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[HOT] [Q] Do the new commercial enterprise and the capital investment project both have to be in TEA area?


For a Regional Center case involving a TEA investment, the question asks where the new commercial enterprise entity and the job-creating entity (which USCIS confusingly is referring to as the "capital investment project") must be located.

* key words: location of new commercial enterprise within TEA or principal place of business in TEA?

Legally, we would say the location of the new commercial enterprise does not matter (per Matter of Izumii), but USCIS appears to be requiring that the new commercial enterprise does its business principally in the TEA area. Here is the background on how this new issue arose.

During June 16th 2010 stakeholders meeting, USCIS stated that while the capital investment project (better to call this entity the job-creating entity because no EB-5 case or law ever referenced anything called "capital investment project", whereas the term "job-creating entity" has been referenced in the precedent Matter of Izumii case) which actually creates the required jobs have to be in the TEA area, the new commercial enterprise entity receiving aliens' capital contributions must be doing business principally in the TEA area. USCIS has declined to define what kinds of evidence must be submitted to show that the new commercial enterprise is principally in the TEA area. Note this does not mean that the new commercial enterprise entity has to be physically located in the TEA area; there is a difference between the actual physical location vs. the location where it is doing business principally.

This position will create another troublesome issue as to what constitutes sufficient evidence of "doing business principally" in TEA area. Also, we are not sure Matter of Izummi holds this. Our understanding is that Izummi does not require a new commercial enterprise entity to be located in the TEA area. Let's take a look at what Izumii case actually says because I find that often times what USCIS says the case holds is misleading:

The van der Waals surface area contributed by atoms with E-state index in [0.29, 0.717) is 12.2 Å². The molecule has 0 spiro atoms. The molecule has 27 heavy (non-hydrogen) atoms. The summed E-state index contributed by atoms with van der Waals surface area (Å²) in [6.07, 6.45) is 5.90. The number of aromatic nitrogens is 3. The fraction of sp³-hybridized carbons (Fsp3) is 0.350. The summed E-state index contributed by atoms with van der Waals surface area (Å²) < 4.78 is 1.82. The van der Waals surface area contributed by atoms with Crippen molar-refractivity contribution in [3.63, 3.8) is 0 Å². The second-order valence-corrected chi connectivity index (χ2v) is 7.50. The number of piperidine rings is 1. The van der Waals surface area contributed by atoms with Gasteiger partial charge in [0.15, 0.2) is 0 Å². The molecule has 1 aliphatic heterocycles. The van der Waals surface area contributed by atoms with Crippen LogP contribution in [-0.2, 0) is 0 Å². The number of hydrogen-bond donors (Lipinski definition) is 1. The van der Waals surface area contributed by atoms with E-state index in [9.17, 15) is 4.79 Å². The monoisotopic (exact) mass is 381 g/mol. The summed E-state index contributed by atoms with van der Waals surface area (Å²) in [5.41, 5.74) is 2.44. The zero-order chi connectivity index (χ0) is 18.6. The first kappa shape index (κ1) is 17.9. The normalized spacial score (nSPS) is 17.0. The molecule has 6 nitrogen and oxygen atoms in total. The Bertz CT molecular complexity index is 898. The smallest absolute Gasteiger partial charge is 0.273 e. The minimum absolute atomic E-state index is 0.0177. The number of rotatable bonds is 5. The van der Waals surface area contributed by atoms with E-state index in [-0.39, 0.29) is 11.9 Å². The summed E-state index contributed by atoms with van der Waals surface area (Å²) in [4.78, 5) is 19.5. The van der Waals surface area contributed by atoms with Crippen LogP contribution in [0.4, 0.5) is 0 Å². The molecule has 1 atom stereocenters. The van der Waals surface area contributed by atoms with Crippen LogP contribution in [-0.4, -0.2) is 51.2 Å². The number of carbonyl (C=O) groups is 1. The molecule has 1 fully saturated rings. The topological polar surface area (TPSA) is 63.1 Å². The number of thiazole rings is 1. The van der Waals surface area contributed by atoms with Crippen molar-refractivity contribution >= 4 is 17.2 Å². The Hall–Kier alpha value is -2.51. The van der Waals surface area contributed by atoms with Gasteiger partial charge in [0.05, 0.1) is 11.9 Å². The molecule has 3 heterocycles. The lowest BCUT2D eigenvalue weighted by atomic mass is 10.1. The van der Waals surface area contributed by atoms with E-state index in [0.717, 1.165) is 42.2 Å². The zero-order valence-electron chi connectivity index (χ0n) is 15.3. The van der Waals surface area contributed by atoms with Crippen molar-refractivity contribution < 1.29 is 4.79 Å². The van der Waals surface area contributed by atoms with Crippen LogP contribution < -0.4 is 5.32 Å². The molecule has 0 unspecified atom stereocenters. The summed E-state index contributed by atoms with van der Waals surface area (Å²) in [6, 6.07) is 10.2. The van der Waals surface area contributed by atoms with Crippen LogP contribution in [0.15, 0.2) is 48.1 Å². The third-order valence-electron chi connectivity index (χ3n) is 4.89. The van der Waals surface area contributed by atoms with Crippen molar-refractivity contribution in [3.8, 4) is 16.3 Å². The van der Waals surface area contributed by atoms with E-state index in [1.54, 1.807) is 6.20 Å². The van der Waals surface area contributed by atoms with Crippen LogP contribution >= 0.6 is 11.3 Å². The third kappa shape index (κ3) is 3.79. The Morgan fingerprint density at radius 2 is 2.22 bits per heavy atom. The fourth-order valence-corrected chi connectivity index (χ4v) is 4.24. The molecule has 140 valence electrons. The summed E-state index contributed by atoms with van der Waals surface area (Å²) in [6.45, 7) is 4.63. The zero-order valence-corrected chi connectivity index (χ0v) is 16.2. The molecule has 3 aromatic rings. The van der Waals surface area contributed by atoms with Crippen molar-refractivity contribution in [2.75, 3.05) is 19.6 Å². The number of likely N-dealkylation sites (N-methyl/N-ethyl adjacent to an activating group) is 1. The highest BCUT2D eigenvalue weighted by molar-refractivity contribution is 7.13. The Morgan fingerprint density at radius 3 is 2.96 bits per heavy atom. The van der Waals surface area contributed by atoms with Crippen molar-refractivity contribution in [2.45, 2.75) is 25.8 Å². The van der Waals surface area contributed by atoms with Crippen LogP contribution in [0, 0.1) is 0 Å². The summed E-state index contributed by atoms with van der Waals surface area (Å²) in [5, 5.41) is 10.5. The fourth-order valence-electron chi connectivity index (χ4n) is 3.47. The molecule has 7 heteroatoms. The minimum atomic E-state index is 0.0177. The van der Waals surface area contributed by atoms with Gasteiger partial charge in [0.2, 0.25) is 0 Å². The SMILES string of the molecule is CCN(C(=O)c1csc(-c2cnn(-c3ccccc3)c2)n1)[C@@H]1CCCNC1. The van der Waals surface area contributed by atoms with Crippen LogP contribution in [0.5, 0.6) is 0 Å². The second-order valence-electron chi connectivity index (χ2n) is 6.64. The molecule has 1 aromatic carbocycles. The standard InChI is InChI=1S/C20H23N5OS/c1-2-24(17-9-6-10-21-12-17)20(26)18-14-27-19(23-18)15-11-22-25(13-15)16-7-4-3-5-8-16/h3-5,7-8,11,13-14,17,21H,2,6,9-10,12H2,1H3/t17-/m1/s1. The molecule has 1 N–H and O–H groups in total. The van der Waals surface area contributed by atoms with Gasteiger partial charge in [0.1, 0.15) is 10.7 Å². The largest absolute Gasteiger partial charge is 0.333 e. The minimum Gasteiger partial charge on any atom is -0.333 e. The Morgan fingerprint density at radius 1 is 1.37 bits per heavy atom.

(1) Regardless of its location, a new commercial enterprise that is engaged directly or indirectly in lending money to job-creating businesses may only lend money to businesses located within targeted areas in order for a petitioner to be eligible for the reduced minimum capital requirement.

(2) Under the Immigrant Investor Pilot Program, if a new commercial enterprise is engaged directly or indirectly in lending money to job-creating businesses, such job-creating businesses must all be located within the geographic limits of the regional center. The location of the new commercial enterprise is not controlling.

Now, does the above content seem like Izumii case cares about where the new commercial enterprise is located? We don't think so, but that's not what USCIS says. USCIS is probably relying upon 8 CFR 204.6(j)(6) which says:

(6) If applicable, to show that the new commercial enterprise has created or will create employment in a targeted employment area, the petition must be accompanied by:

(i) In the case of a rural area, evidence that the new commercial enterprise is principally doing business within a civil jurisdiction not located within any standard metropolitan statistical area as designated by the Office of Management and Budget, or within any city or town having a population of 20,000 or more as based on the most recent decennial census of the United States; or

(ii) In the case of a high unemployment area:

(A) Evidence that the metropolitan statistical area, the specific county within a metropolitan statistical area, or the county in which a city or town with a population of 20,000 or more is located, in which the new commercial enterprise is principally doing business has experienced an average unemployment rate of 150 percent of the national average rate; or

From the above, USCIS could logically argue that although it does not matter where the new commercial enterprise is located (Izummi), the new commercial enterprise entity must be principally doing business in the TEA area.

* Note that USCIS has stated nothing it says during any meeting or in guidance memos creates any legal right in dispute or litigation with USCIS. However, you can bet CSC examiners will rely upon such "opinions" expressed by USCIS. Basically, USCIS' opinions, even if unreasonable and not supported by the EB-5 law, will carry the force of law in so far as how CSC examiners must adjudicate EB-5 cases. :)